According to the research and clinical data, the main symptom of “lupus fog” is cognitive dysfunction : people may experience long- and short-term memory problems, have difficulty forming abstract thoughts, and feel like their sense of judgment is off [ 1 , 17 ].

Some people also feel like they can’t understand and express speech ( aphasia ) or plan movements. Others find it difficult to recognize familiar objects ( agnosia ) and may also undergo personality changes [ 1 , 17 ].

“Lupus fog” can take a large toll on day-to-day life. It may reduce productivity by 20-80% [ 1 ].

Studies point out that it often arises alongside depression , fatigue , and anxiety early on — each of which can worsen “brain fog” [ 1 ].

People with “lupus fog” may also experience a “ clouding of consciousness ” that intensifies at night. They often find it hard to focus and have reduced awareness of their physical environment. It can get frustrating, and people describe feeling like they’re losing control, becoming agitated, or even aggressive [ 18 ].

Additionally, about 5% of people diagnosed with systemic lupus will experience episodes of psychosis. These episodes can cause a loss of self-control, delusions, and hallucinations [ 1 , 17 ].

The main symptoms of lupus fog evolve around difficulties remembering, thinking, focusing, understanding language, and recognizing familiar objects. Why Does “Lupus Brain Fog” Happen? Proposed Mechanisms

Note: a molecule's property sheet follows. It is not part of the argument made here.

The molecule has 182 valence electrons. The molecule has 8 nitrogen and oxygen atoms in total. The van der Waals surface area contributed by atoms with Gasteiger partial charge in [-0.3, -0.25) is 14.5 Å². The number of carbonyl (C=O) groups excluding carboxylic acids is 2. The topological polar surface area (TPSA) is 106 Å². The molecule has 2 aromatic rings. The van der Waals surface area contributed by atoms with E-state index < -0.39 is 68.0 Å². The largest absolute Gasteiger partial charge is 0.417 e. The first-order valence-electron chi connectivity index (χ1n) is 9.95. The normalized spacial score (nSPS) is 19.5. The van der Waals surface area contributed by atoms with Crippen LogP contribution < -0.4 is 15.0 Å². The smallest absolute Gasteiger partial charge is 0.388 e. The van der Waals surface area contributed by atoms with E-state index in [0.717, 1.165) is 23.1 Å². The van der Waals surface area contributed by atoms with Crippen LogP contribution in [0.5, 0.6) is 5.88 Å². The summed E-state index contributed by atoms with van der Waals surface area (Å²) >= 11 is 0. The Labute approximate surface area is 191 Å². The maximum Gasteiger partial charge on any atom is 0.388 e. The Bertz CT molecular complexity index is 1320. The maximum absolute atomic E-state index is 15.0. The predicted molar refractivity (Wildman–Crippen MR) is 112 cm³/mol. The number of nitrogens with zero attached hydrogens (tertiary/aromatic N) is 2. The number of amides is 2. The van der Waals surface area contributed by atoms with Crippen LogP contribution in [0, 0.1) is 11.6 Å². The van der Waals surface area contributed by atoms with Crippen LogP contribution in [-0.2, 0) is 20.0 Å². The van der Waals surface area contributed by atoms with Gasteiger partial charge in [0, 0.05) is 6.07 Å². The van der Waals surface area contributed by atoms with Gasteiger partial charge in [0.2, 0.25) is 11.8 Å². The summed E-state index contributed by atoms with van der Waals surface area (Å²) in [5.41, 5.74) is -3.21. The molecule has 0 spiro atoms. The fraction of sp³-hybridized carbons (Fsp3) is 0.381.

The exact cause of “lupus brain fog” is unknown. Scientists hypothesize it happens when the immune cells attack the brain and cause inflammation. Inflammation appears to slow down or stop brain cells from properly working [ 19 , 3 ].However, research is still in the early, experimental phases. Therefore, all the factors and biochemical processes outlined below are experimental and their contribution to disease development uncertain. The aim of this section is to outline research findings for informational purposes only. Potential mechanisms shown here are commonly associated with “lupus fog.” Work with your doctor or other health care professional for an accurate diagnosis.Also, have in mind that complex disorders like lupus and its associated cognitive symptoms always involve multiple possible factors – including brain chemistry, environment, health status, and genetics – that may vary from one person to another. 1) Blood-Brain Barrier Breakdown Might Let Toxins In According to one unverified theory, one of the reasons “lupus brain fog” happens might be blood vessel disease. Scientists hypothesize that the barrier between the bloodstream and brain might start breaking down (i.e. “ leaky brain ”), allowing harmful substances to sneak in. Antibodies also purportedly enter the brain this way, potentially increasing inflammation, damaging brain cells, and triggering memory problems [ 20 , 21 ]. 2) Antibodies Against Brain Cells May Worsen Cognition Directly connected to blood-brain barrier damage, one analysis of 41 studies compared antibody levels in lupus patients with and without “brain fog.” Patients experiencing “lupus fog” had more antibodies targeting brain cells and their key components (i.e. ribosomes) [ […]